Complainant did deliver the evidence of his existing trademark rights, but this was done no earlier than in the ADR procedure, which is long after the forty days period which is set in the Regulation.

Complainant did not convey any other documentation or reasons which should have been taken into account by the Panel when examining his case.

The Panel bears in mind that Article 22 (11) (b) of the Regulation states: “In case of a procedure against the Registry, the ADR panel shall decide whether the decision taken by the Registry conflicts with this Regulation or with Regulation (EC) No 733/2002”.

Furthermore, the Panel follows the expression of the Panel in ADR 551 VIVENDI in which it is stated that the ADR procedure may not in any case serve as a second chance or an additional round providing applicants an option to remedy their imperfect original application that was rejected during the Sunrise Period.

The Panel thus rules the same as in the comparable cases ADR 1432 PETITFORESTIER and ADR 2362 PETIT-FORESTIER.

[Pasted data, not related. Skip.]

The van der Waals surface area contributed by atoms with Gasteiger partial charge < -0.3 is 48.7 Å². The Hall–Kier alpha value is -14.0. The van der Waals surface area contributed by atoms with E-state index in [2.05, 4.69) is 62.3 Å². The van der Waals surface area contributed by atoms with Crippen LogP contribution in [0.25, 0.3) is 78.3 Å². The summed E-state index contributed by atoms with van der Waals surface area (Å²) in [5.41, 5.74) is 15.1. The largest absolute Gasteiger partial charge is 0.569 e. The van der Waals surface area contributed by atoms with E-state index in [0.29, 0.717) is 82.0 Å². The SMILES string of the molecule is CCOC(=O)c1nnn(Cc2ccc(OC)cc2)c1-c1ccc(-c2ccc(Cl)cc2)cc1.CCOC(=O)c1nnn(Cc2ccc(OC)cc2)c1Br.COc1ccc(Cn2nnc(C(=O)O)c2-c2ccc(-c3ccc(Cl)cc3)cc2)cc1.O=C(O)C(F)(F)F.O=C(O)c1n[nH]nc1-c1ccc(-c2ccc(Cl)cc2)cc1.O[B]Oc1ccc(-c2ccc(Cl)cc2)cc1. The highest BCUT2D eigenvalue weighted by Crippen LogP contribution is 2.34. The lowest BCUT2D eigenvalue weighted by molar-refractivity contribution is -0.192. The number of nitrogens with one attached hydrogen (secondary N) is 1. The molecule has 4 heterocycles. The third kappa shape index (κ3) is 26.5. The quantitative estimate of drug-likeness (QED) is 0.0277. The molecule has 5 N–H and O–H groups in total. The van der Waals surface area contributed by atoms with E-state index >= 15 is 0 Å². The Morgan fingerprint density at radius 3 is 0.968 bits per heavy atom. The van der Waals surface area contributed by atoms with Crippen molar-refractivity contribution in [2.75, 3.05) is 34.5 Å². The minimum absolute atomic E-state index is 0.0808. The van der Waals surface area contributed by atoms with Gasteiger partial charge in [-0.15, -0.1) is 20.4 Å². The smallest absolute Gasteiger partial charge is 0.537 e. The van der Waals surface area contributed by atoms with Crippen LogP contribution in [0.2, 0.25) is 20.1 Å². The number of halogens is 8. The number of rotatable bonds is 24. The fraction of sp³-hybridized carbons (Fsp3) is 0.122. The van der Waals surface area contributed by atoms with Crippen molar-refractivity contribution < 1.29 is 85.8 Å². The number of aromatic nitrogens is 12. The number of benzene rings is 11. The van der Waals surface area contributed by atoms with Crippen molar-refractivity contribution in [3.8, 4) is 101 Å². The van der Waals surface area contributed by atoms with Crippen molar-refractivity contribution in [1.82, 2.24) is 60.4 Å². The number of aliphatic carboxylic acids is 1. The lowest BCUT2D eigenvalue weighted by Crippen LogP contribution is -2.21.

The Panel founds that the Respondent has decided correctly.
 
Decision
For all the foregoing reasons, in accordance with Paragraphs B12 (b) and (c) of the Rules, the Panel orders that


the Complaint is Denied
 
Panelists
  • Marieke Westgeest
Date: 2006-10-10
Annex 1
The application for registration of the SCWP.EU domain name was rejected by Respondent because the Applicant did not demonstrate evidence of having trademark rights in the denomination SCWP within the forty days period. The Applicant only sent the cover letter to the validation agent. The Complainant seeks the decision to be annulled and the domain name SCWP.EU be registered in his name. In support of his claim the Complainant attaches a certificate of trademark registration of the word SCWP and an extract of the Austrian Commercial Register which shows that the owner name as mentioned in the trademark certificate is the same as the Complainant. Respondent argues that the decision is in accordance with the Regulation, because the burden of proof was with the Applicant to demonstrate that it is the holder or the licensee of a prior right within the forty days period. Respondent further states that the relevant question is not whether an applicant is the holder of a right, but whether an applicant proves to the validation agent that it is the holder of a prior right.